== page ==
General Data Protection Regulations – Fit For Purpose?

Friday, 12. January 2018

Hi, Graham Hill here, thank you so much for visiting my blog, I hope you learn a lot and as a result end up driving a great car. In order to do so you can get all the information you need by buying my book, An Insider Guide To Car Finance or use me to finance your next car. Happy driving.

I start the year in total confusion, not because I’m dosed up with anti flu treatments but the fact that we are seeing tighter and tighter legislation being introduced by the FCA and now Data Protection with the EU General Data Protection Regulations (GDPR) to be introduced in 2018 but little that genuinely helps consumers.


The FCA rules deal with fine detail, record keeping, annual returns and providing contractual information that few customers ever read. But there are no competence tests on those providing or arranging the finance and when you start digging around the various Acts of Parliament, as I’ve been doing recently to prepare my latest report on PCP’s, they are shockingly weak.


Whilst we are now going to have to come up with data storage routines that protect customers from having data collected from our computer systems via a virus with all sorts of penalties if something goes wrong there is still no protection against false information being provided on the Internet that could be costing customers fortunes.


As an exercise I went onto a well known legal forum before Christmas and posted a problem. I said that I had bought a car costing £14,000 from an individual. At the time I asked the seller if there was any finance on the car and he told me there wasn’t. In fact I wrote on his receipt ‘Free from any finance’ and got him to initial it.


Several weeks later I had a knock on the door from a representative of a finance company. They showed me a copy of a PCP agreement, signed by the person I bought the car from, and said that as this was their car I should hand the keys over and it was then up to me to recover my money from their customer.


I said that I had fobbed off the representative but what should I do? They would be calling the following day to collect the car. I quickly got a response from one of the forum members asking if I had checked HPI to see if the car was on finance. I told him no.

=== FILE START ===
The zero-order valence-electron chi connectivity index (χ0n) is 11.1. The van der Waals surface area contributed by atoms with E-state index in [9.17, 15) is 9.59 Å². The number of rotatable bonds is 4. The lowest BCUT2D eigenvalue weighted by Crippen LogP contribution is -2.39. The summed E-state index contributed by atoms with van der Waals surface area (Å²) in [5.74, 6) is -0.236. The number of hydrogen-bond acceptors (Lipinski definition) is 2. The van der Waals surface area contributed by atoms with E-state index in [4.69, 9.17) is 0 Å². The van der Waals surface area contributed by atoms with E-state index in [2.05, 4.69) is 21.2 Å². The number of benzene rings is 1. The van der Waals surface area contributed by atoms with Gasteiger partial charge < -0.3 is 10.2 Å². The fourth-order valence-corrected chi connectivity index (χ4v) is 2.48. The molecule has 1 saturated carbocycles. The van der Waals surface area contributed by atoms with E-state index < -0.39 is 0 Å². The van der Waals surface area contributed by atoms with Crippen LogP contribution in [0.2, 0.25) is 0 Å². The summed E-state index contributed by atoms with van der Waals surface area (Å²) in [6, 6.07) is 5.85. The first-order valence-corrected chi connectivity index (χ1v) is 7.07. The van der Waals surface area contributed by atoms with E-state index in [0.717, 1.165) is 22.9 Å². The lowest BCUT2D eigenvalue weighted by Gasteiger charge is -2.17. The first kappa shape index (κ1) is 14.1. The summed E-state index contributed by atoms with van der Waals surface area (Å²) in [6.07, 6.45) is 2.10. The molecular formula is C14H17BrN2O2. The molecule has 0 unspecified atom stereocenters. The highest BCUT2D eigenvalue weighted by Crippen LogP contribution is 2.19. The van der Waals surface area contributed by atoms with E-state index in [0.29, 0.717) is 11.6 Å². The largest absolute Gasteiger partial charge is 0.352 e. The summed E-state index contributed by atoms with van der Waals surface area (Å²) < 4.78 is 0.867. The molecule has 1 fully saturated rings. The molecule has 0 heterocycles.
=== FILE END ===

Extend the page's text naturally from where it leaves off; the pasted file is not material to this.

He then inferred that I was pretty stupid and that there was nothing I could do about the situation, I would have to hand the keys over as the car remains the property of the funder until the final payment has been made, along with any option to purchase fee. Others on the forum were agreeing, some with sympathy at losing £14,000.


The fact is that this was totally incorrect advice and had I followed it I would certainly have been out of pocket to the tune of £14,000. The finance company would have asked me to sign a document confirming that I had voluntarily surrendered the car and the problem would then be passed to me. This is incredibly bad advice. In fact I would be regarded in law as an innocent buyer.


There is no legal obligation on the part of lenders to record finance details on HPI, or any other platform, so there is no legal obligation on your part to check it. Of course it would be wise to carry out a check but you shouldn’t lose your car if you don’t. And this is my point.


This information was provided on a legal platform so who should take the blame for my loss when I find out that I could have kept the car? Who is responsible for the data? It’s all well and good going to extreme lengths to protect client information but what about the quality of data presented to you on web sites? Wrong priorities! Graham Hill

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